RBC Capital Markets’ Michael Tran told Reuters that, “Physical markets do not lie. If regional areas of oversupply cannot find pockets of demand, prices will decline. Atlantic Basin crudes are the barometer for the health of the global oil market since the region is the first to reflect looser fundamentals. Struggling North Sea physical crudes like Brent, Forties, and Ekofisk suggest that barrels are having difficulty finding buyers.” Related: U.S. Mandates Biggest Non-Emergency Strategic Oil Selloff

This is bad news and it comes amid increasingly bearish production projections from the Energy Information Administration and a warning from the International Energy Agency that another oversupply is not out of the question this year. The global oil market could slip into deeper oversupply on the back of non-OPEC production growth led by the United States, the authority said in its latest Oil Market Report.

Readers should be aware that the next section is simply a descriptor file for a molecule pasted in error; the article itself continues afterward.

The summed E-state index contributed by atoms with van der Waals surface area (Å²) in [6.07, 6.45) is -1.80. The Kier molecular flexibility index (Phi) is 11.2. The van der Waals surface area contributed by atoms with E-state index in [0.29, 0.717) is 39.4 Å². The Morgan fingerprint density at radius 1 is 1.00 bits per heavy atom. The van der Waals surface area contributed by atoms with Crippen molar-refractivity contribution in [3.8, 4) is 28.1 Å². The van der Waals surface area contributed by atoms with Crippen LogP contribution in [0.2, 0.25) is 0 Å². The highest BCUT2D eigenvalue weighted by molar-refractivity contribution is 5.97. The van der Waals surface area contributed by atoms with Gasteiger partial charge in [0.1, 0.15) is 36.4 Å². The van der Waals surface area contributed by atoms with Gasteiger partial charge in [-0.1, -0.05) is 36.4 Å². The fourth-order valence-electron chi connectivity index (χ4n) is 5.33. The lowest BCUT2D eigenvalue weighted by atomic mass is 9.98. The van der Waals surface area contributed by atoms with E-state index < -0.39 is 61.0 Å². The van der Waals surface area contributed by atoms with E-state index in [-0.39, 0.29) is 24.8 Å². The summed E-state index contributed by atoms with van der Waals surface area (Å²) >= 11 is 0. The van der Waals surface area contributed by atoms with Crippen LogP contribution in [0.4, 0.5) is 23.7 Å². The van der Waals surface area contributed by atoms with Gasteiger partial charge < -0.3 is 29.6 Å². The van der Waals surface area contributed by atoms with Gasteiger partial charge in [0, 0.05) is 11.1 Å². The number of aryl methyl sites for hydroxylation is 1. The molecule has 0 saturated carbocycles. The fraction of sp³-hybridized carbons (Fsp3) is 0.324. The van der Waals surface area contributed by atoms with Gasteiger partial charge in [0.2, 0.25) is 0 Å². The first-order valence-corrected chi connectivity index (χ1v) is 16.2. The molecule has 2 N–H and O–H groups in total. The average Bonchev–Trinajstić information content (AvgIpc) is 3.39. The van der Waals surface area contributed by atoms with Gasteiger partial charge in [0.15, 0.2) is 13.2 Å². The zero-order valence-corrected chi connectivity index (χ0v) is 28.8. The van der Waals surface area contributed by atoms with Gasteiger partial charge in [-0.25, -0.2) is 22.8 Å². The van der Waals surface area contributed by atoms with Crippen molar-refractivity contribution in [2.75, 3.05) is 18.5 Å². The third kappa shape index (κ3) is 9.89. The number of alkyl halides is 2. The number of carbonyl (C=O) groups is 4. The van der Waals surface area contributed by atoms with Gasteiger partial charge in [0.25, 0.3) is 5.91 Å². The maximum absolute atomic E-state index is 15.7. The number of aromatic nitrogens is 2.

“The main factor is U.S. oil production,” the IEA said. “In just three months to November, crude output increased by a colossal 846 kb/d, and will soon overtake that of Saudi Arabia. By the end of this year, it might also overtake Russia to become the global leader.”

The Energy Information Administration has reported two consecutive weekly crude oil inventory builds after more than two months of declines. Oil production grew from 9.49 million bpd for the week to January 5 to 10.25 million bpd in the week to February 2. The United States is experiencing a second shale revolution that could put the first one to shame thanks to the previous oil price collapse that motivated stricter financial discipline and a focus on efficiency improvements.

The U.S. is already producing the same as or even more than Saudi Arabia. The upbeat global economy projections of various authorities are still only that, projections, and the market is treating them with caution as everyone watches the U.S. shale patch.